The other big plus of workshops is that attendees are able to receive plenty of individual attention and support. Beginners and amateurs or part-timers appreciate a positive hands-on approach for self-esteem and personal creative growth reasons as well as instructional ones. Artists appreciate it for professional and technical reasons, especially when it comes to understanding fine points and nuances.
Regarding food, short snack breaks are usually included. But some artists take this one step further, particularly those who love to cook or know someone who does, and provide a gourmet meal as part of the program. Amenities like this can transform a basic teaching workshop into a dynamic interactional experience where participants actually get to know each other and share thoughts and ideas around art.
Here are some additional tips for any artist considering putting on a workshop for the first time:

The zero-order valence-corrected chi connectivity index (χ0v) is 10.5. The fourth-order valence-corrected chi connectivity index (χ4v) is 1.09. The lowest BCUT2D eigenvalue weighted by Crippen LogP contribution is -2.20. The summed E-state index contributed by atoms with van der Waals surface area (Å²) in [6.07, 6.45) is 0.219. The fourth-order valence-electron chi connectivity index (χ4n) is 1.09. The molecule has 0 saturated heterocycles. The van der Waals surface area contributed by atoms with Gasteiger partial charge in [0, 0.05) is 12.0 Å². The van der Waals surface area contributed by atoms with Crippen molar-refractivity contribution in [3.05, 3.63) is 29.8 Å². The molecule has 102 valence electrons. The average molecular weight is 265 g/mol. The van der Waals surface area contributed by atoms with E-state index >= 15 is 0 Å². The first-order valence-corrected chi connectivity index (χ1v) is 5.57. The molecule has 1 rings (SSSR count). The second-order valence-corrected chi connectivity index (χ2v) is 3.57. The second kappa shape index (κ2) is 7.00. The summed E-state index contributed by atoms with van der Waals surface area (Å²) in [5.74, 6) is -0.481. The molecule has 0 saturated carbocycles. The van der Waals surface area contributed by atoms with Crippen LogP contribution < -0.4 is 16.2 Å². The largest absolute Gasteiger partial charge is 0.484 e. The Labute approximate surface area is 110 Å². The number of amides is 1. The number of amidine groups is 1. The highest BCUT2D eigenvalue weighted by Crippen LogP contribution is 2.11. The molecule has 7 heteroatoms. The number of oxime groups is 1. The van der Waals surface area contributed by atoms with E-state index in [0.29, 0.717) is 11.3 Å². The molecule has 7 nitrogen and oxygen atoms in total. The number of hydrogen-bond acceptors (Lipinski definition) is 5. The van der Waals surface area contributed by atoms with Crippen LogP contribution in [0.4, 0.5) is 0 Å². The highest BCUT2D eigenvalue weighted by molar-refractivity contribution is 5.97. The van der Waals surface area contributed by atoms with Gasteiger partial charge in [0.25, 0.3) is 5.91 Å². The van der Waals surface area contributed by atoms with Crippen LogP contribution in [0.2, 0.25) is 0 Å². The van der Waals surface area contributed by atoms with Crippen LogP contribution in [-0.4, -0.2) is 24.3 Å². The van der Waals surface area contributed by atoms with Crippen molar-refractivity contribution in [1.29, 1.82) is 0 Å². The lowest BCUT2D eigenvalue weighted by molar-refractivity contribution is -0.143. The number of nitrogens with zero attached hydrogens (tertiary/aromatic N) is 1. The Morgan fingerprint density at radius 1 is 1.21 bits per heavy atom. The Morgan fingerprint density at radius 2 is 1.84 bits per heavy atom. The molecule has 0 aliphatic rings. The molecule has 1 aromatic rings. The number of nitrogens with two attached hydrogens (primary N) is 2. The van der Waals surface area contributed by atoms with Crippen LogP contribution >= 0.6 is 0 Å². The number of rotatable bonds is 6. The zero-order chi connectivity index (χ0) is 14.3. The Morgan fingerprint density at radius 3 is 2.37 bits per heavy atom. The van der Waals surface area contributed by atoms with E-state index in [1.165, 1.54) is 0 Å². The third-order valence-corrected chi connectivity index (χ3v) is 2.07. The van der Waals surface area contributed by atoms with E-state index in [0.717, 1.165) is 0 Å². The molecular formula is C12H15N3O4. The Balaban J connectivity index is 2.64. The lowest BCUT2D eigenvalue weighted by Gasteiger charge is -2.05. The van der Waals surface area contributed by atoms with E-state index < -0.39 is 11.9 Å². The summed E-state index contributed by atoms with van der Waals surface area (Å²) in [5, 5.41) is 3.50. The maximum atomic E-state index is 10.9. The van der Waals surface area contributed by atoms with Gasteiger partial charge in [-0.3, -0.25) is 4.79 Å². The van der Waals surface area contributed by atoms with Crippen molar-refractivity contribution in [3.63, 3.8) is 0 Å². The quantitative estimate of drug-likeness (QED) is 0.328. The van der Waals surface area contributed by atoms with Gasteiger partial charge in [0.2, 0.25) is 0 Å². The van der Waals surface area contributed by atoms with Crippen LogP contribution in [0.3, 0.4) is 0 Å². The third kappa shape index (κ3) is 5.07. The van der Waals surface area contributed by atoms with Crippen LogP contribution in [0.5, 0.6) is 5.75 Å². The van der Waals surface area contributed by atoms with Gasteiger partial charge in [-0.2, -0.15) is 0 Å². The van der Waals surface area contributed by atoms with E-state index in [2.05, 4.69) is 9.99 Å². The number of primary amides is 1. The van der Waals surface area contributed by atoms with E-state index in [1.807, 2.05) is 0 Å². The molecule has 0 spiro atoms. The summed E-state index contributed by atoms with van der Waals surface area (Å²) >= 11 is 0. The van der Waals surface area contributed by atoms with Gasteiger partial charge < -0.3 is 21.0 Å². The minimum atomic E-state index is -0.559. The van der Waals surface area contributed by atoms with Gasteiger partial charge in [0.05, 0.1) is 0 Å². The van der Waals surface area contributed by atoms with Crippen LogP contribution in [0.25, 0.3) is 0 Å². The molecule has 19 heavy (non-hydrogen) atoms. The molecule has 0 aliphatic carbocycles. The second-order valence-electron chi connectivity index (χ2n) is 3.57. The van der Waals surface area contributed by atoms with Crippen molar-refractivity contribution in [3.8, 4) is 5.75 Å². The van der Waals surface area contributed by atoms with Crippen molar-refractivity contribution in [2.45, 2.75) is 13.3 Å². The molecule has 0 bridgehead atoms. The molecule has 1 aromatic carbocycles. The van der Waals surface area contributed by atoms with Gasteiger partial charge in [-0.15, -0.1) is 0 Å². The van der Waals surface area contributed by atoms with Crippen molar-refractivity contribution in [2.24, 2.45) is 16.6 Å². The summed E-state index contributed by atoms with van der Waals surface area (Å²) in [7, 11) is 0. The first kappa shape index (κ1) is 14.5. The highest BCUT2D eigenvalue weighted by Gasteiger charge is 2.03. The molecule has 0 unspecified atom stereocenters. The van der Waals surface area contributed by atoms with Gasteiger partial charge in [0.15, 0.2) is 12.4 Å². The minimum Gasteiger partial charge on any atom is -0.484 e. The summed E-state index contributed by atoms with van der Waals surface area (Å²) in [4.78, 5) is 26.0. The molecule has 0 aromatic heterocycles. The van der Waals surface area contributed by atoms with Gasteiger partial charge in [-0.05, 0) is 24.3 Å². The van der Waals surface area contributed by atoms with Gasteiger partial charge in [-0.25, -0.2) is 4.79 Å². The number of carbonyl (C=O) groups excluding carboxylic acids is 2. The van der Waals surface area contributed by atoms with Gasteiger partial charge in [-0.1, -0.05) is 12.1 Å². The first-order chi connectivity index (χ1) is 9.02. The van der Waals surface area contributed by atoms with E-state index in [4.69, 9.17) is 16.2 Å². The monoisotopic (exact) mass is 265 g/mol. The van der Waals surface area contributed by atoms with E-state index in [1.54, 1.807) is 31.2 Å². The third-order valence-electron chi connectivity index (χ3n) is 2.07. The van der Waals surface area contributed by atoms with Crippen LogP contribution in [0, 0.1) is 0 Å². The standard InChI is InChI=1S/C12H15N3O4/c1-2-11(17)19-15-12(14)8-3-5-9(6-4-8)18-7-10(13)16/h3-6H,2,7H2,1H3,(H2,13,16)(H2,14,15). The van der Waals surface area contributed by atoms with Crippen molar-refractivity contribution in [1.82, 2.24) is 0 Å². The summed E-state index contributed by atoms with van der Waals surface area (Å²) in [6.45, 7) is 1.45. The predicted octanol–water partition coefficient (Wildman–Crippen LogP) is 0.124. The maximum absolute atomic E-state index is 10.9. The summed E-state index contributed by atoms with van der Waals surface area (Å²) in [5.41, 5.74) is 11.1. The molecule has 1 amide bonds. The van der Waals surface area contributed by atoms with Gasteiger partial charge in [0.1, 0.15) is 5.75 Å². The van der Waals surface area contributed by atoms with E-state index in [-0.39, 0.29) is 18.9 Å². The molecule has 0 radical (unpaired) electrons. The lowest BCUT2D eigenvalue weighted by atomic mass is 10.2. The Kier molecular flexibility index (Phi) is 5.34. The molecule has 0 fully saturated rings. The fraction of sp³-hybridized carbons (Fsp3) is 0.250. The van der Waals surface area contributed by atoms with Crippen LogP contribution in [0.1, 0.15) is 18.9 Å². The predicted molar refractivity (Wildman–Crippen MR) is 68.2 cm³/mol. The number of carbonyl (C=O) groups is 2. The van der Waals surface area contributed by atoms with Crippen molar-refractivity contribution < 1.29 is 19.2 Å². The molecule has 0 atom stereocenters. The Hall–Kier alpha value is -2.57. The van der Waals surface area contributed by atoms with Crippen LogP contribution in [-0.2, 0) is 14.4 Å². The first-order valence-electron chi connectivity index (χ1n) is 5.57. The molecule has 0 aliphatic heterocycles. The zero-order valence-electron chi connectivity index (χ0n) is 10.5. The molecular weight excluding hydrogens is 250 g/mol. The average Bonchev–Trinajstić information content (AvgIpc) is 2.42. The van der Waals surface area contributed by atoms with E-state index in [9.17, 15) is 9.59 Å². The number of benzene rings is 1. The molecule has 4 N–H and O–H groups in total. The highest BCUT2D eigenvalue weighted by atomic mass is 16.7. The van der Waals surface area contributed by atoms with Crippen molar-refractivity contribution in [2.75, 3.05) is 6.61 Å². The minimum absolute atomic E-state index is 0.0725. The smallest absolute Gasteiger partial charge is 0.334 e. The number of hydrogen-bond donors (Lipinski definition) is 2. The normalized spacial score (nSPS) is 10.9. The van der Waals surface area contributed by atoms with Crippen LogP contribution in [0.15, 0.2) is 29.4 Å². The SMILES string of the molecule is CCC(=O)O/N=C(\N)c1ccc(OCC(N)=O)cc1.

* Decide what you want to teach and plan your agenda ahead of time. Practice in order to make sure that you can accomplish what you want to within your chosen period of time.
* Advertise that no experience is necessary in order to attend, but also make clear that even artists who sign up will be able to learn something new. That way you maximize the number of potential participants. A good workshop giver knows how to address a variety of skill levels and makes sure that everyone feels comfortable and accomplishes something.
* Advertise on the Internet and in places where artists and people who like art tend to congregate. Options include websites or newsletters of arts and artist organizations, your own collector and student email lists, word of mouth, recreation centers, arts centers, art schools, cafes, coffee shops, community galleries, performance spaces, and other online options. Some experienced workshop givers even have their own brochures. And don't forget senior or retirement centers. Many retirees have disposable income and are interested in exploring their creative sides.